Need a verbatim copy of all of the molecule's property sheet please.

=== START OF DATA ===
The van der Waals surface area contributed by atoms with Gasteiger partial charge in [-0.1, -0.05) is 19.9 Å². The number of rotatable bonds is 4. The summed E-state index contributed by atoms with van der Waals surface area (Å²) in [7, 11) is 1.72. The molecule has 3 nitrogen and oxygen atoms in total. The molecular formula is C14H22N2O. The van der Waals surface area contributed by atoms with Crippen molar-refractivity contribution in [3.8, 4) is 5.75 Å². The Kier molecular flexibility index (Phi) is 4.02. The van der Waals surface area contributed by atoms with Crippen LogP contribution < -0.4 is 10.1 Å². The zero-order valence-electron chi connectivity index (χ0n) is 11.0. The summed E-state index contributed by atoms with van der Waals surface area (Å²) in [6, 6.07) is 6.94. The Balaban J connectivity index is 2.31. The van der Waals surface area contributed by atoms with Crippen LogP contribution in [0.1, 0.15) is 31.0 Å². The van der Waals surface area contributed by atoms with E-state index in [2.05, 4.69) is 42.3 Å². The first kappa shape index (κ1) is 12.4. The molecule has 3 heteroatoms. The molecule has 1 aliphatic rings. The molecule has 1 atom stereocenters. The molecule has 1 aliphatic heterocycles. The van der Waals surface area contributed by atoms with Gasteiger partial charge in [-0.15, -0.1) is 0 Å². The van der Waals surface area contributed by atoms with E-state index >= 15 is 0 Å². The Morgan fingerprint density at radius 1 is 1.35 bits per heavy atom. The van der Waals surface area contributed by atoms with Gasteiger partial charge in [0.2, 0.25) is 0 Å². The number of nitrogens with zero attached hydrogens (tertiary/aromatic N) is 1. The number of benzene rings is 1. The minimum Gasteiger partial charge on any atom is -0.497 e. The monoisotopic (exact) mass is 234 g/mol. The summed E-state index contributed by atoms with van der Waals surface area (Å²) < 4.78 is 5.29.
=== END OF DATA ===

The van der Waals surface area contributed by atoms with Gasteiger partial charge in [-0.1, -0.05) is 19.9 Å². The number of rotatable bonds is 4. The summed E-state index contributed by atoms with van der Waals surface area (Å²) in [7, 11) is 1.72. The molecule has 3 nitrogen and oxygen atoms in total. The molecular formula is C14H22N2O. The van der Waals surface area contributed by atoms with Crippen molar-refractivity contribution in [3.8, 4) is 5.75 Å². The Kier molecular flexibility index (Phi) is 4.02. The van der Waals surface area contributed by atoms with Crippen LogP contribution < -0.4 is 10.1 Å². The zero-order valence-electron chi connectivity index (χ0n) is 11.0. The summed E-state index contributed by atoms with van der Waals surface area (Å²) in [6, 6.07) is 6.94. The Balaban J connectivity index is 2.31. The van der Waals surface area contributed by atoms with Crippen LogP contribution in [0.1, 0.15) is 31.0 Å². The van der Waals surface area contributed by atoms with E-state index in [2.05, 4.69) is 42.3 Å². The first kappa shape index (κ1) is 12.4. The molecule has 3 heteroatoms. The molecule has 1 aliphatic rings. The molecule has 1 atom stereocenters. The molecule has 1 aliphatic heterocycles. The van der Waals surface area contributed by atoms with Gasteiger partial charge in [-0.15, -0.1) is 0 Å². The van der Waals surface area contributed by atoms with E-state index >= 15 is 0 Å². The Morgan fingerprint density at radius 1 is 1.35 bits per heavy atom. The van der Waals surface area contributed by atoms with Gasteiger partial charge in [0.2, 0.25) is 0 Å². The number of nitrogens with zero attached hydrogens (tertiary/aromatic N) is 1. The number of benzene rings is 1. The minimum Gasteiger partial charge on any atom is -0.497 e. The monoisotopic (exact) mass is 234 g/mol. The summed E-state index contributed by atoms with van der Waals surface area (Å²) < 4.78 is 5.29.